However, it is also incorrect because there is another set—a third set, an additional worldview option. It is my perception, that this third worldview is the biblical option. It is a fundamental worldview for effective mission. It is the worldview of the centered set. This can be described in the following diagram:

Set-Centered

The centered set understands that we as fellow Christians are on the same journey, and that journey is to “grow in the grace and knowledge of our Lord and Savior Jesus Christ.” (2 Peter 3:18) Already, this is a dramatically different worldview. Christianity is not a destination or a position, but a lifelong journey. This has profound impact on the way we understand the Christian world and the way it works. The church is not a destination, but a community of believers, called out from the world to be not of the world but in the world. We are called “disciples” not because we have arrived at every conclusion about everything, but because we are dedicated to a quest that ends at death and not before.

It was the Pharisees, not the Christians, who made judgments about where people were positioned. The Christian, centered set, worldview is one that makes mission possible. When you are focused on position, you construct walls that inhibit effective mission activity. The closed set is closer to a sect than a movement, the movement of Christianity. Sects tend to subdivide into oblivion and die out. They begin with an attitude “we are right and everyone else is wrong.” Then, during the natural course for human beings, insecurities arise: “well I thought we were right, but after learning more about you, I think I’m more right than you are.” This leads to division and ultimate disintegration. It is not the way of Christianity.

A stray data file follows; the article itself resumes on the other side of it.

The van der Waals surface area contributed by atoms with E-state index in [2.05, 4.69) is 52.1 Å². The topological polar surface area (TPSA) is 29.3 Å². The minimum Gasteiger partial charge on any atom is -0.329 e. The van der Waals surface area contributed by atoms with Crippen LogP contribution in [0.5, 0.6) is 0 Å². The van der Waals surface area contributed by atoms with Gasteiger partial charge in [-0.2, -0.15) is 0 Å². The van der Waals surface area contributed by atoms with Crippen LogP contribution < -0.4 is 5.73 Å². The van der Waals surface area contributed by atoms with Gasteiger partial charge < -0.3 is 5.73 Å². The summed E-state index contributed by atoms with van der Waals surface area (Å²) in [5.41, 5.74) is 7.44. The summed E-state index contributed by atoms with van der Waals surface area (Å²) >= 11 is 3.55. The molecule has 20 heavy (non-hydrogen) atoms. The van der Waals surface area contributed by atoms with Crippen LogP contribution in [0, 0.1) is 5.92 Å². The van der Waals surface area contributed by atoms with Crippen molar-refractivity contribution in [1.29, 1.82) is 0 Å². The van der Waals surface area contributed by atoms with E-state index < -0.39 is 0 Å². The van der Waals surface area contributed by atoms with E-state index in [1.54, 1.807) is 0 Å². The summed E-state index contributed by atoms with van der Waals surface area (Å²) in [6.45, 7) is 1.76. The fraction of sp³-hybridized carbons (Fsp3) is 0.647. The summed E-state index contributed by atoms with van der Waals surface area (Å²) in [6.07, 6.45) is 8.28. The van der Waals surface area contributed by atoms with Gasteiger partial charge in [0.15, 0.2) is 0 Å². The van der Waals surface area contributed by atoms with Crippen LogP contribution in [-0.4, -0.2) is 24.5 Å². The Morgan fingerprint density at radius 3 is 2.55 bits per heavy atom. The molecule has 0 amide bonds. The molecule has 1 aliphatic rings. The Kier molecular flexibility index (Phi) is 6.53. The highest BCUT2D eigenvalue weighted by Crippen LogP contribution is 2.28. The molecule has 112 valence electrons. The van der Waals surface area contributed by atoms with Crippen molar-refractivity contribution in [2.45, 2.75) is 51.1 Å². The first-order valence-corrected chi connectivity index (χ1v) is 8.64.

The centered set recognizes that even people who don’t know Christ, have imprinted in their being, a notion that there is a God of creation, who they do not yet know. The mission-minded Apostle Paul said it this way in Romans 1:19-20: “But the basic reality of God is plain enough. Open your eyes and there it is! By taking a long and thoughtful look at what God has created, people have always been able to see what their eyes can’t see: eternal power, for instance, and the mystery of his divine being.” (The Message) Such a person who is at that point, in the missionary perspective, is far from Christ, representing one of the dots in the centered set diagram that may be quite a distance from the cross. But there is great hope, and with that hope, there is an attitude of acceptance because a person is on the divine journey even though they may not know it. This worldview is the only way that churches can reach people that most churches don’t reach. The key element is a worldview issue. The more we focus on denominational distinctives and ignore spiritual globalization, the more ineffective we are in reaching people for Jesus Christ.